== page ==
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Juan Hidalgo de Polanco

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Juan Hidalgo de Polanco (Madrid, 28 September 1614 – Madrid, 31 March 1685) was a Spanish composer and harpist who became the most influential composer of his time in the Hispanic world writing the music for the first two operas created in Spanish. He is considered by many to be the father of Spanish Opera and of the Zarzuela
Hidalgo was born and died in Madrid. In either 1630 or 1631 he became a harpist at the Spanish royal chapel where he was responsible for the accompaniment of both sacred and secular music and also played for the King of Spain, King Philip IV. Around 1645 he began to serve as leader of the court's chamber musicians and chief composer of villancicos, chamber songs, and music for the theatre.
He personifies the origins of Spanish Opera with the work Celos aun del aire matan by the illustrious playwright Calderon de la Barca, based on the story of Cephalus and Procris told in Ovid's Metamorphoses, released on 5 December 1660 to celebrate the third birthday of prince Felipe Prospero. It is considered the oldest opera preserved in Spain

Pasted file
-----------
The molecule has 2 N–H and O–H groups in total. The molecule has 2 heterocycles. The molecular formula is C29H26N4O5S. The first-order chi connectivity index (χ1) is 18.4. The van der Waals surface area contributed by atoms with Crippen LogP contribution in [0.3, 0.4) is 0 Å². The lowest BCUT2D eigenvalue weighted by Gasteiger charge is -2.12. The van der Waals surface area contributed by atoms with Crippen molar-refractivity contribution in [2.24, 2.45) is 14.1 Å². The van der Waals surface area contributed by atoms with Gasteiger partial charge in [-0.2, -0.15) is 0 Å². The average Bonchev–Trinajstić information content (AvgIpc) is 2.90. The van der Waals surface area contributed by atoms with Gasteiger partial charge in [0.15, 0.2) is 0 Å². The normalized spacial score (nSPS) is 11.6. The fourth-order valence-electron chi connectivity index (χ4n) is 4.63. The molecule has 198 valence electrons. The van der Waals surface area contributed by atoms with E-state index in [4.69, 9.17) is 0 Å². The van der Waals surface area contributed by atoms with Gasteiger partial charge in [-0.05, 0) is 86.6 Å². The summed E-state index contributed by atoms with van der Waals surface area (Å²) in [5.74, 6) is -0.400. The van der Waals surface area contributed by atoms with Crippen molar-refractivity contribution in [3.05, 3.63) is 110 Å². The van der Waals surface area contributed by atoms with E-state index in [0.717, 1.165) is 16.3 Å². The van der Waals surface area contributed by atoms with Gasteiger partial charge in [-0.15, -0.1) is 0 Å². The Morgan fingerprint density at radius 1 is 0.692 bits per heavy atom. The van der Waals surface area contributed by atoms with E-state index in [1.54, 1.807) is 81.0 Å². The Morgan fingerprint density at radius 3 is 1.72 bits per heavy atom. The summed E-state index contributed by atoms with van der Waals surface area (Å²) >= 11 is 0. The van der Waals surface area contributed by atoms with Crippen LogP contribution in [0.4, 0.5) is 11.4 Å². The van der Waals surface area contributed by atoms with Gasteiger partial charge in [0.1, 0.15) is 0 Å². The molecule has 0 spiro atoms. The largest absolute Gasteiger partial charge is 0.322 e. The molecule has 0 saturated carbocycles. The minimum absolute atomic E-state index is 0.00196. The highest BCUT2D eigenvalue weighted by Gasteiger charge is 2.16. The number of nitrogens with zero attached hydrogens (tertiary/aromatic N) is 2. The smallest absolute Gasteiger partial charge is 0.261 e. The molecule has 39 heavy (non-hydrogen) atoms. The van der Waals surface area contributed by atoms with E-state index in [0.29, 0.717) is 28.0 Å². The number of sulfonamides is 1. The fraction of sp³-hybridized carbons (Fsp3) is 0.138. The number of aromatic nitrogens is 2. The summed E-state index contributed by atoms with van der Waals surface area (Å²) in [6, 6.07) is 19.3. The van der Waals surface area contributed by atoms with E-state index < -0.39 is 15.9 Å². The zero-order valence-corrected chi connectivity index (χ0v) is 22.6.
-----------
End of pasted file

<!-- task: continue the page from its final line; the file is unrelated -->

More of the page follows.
Juan Hidalgo dominated secular and theatrical music at the Spanish court until his death. He was a prolific composer and enjoyed a great deal of popularity throughout his career. His place in Spanish theatre history is equivalent to that of Henry Purcell in Britain and Lully in France. He wrote music for at least nine allegorical religious plays that were performed in public for Corpus Christi. His work for the court stages included songs for 16 spoken plays (comedias), many partly sung zarzuelas and semi-operas, and two full operas which are highly regarded. His output also included a large number of sacred villancicos and some liturgical music.
His life is the basis of a novel, The Harpist of Madrid, by the English author Gordon Thomas.